Apr 222013

Instructor: Benjamin Tausig

CRN 1910
June 3 – June 27,
Monday-Thursday, 4:00 – 5:50
Course Description  
A Puerto Rican-born New Yorker rides his bicycle from the South Bronx over the Willis Avenue Bridge into Manhattan, a Don Omar single issuing from the boombox attached to the rear of his Schwinn. The music is amplified by his stereo system, and contorted by the Doppler effect, adjacent automobile traffic, and the flowing water of the Harlem River below.
All sound is marked by motion, but rarely more so than in a city like New York, where every block seems to represent a sonic world transplanted, where the subway is a hornet’s nest of expectations about sound and personal space, and where any sound produced will, almost by default, traverse private boundaries.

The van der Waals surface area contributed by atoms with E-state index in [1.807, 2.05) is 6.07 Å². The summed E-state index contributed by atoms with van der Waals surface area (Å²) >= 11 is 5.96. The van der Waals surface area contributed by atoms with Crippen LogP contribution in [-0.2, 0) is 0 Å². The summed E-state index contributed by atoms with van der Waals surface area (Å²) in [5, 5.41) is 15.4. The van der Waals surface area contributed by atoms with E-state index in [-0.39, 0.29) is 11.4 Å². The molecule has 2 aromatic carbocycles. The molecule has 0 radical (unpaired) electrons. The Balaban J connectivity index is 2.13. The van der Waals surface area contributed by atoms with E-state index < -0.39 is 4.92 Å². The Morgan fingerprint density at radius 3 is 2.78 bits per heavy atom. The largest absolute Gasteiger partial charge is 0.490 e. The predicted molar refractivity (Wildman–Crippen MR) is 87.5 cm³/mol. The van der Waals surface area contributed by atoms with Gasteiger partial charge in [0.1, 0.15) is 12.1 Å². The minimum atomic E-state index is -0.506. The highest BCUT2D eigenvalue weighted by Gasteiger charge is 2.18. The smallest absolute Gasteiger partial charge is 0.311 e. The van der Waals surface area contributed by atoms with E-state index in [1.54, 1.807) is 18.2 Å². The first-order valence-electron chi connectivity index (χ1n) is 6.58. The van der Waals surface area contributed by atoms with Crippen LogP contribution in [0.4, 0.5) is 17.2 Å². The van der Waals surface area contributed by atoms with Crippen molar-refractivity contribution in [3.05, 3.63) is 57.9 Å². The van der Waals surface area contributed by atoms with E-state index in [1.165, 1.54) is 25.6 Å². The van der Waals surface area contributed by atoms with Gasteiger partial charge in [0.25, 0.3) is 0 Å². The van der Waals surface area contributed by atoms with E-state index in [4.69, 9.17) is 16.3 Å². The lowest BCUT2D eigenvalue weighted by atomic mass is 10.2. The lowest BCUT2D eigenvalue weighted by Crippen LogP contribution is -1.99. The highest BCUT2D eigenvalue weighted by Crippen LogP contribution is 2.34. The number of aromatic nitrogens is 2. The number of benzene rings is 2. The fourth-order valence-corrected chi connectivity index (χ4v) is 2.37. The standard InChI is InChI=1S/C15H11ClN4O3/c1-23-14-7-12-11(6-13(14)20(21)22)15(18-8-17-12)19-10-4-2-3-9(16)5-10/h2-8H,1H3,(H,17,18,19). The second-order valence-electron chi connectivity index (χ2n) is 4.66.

This month-long, intensive summer course meets four days a week, and examines the myriad dimensions of sound and mobility in New York, from the routes by which sonic cultures immigrate to cities to the ways that sound moves through built physical spaces, from the normative social rules of sound in spaces of transportation to broadcasting technologies that set sound in motion in new ways. We will read a rich cross-section of work including ethnographies of immigrant music, theoretical writing on sound and mobility, and practical texts on sonic field recording. In addition, students will be expected to make weekly sound recordings in the city, both on their own and in group field trips, using equipment from the New School media lab. We will explore strategies for examining and representing sound in motion in urban space. Final projects will include the option of written pieces or media presentations.
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